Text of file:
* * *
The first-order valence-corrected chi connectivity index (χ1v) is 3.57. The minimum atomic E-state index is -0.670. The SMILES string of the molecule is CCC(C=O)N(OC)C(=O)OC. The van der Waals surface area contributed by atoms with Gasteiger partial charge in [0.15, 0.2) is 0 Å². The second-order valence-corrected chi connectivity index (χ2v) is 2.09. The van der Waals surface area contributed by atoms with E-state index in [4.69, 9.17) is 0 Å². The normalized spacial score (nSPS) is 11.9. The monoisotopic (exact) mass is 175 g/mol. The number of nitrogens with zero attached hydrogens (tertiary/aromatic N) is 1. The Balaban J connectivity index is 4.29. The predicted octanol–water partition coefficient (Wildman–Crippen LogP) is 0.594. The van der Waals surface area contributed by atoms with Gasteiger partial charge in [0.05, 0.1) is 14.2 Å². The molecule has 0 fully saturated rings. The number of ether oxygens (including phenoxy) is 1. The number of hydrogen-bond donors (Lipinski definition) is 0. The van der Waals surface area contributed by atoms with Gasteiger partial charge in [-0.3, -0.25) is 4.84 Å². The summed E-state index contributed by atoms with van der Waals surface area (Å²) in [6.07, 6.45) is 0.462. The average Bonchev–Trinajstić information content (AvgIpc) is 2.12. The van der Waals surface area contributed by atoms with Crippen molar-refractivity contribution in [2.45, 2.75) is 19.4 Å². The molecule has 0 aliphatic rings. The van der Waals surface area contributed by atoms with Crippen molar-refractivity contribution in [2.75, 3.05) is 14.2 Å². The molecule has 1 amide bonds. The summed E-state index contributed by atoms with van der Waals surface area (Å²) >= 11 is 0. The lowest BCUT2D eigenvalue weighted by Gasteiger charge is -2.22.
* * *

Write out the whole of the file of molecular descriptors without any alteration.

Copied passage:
The first-order valence-corrected chi connectivity index (χ1v) is 3.57. The minimum atomic E-state index is -0.670. The SMILES string of the molecule is CCC(C=O)N(OC)C(=O)OC. The van der Waals surface area contributed by atoms with Gasteiger partial charge in [0.15, 0.2) is 0 Å². The second-order valence-corrected chi connectivity index (χ2v) is 2.09. The van der Waals surface area contributed by atoms with E-state index in [4.69, 9.17) is 0 Å². The normalized spacial score (nSPS) is 11.9. The monoisotopic (exact) mass is 175 g/mol. The number of nitrogens with zero attached hydrogens (tertiary/aromatic N) is 1. The Balaban J connectivity index is 4.29. The predicted octanol–water partition coefficient (Wildman–Crippen LogP) is 0.594. The van der Waals surface area contributed by atoms with Gasteiger partial charge in [0.05, 0.1) is 14.2 Å². The molecule has 0 fully saturated rings. The number of ether oxygens (including phenoxy) is 1. The number of hydrogen-bond donors (Lipinski definition) is 0. The van der Waals surface area contributed by atoms with Gasteiger partial charge in [-0.3, -0.25) is 4.84 Å². The summed E-state index contributed by atoms with van der Waals surface area (Å²) in [6.07, 6.45) is 0.462. The average Bonchev–Trinajstić information content (AvgIpc) is 2.12. The van der Waals surface area contributed by atoms with Crippen molar-refractivity contribution in [2.45, 2.75) is 19.4 Å². The molecule has 0 aliphatic rings. The van der Waals surface area contributed by atoms with Crippen molar-refractivity contribution in [2.75, 3.05) is 14.2 Å². The molecule has 1 amide bonds. The summed E-state index contributed by atoms with van der Waals surface area (Å²) >= 11 is 0. The lowest BCUT2D eigenvalue weighted by Gasteiger charge is -2.22.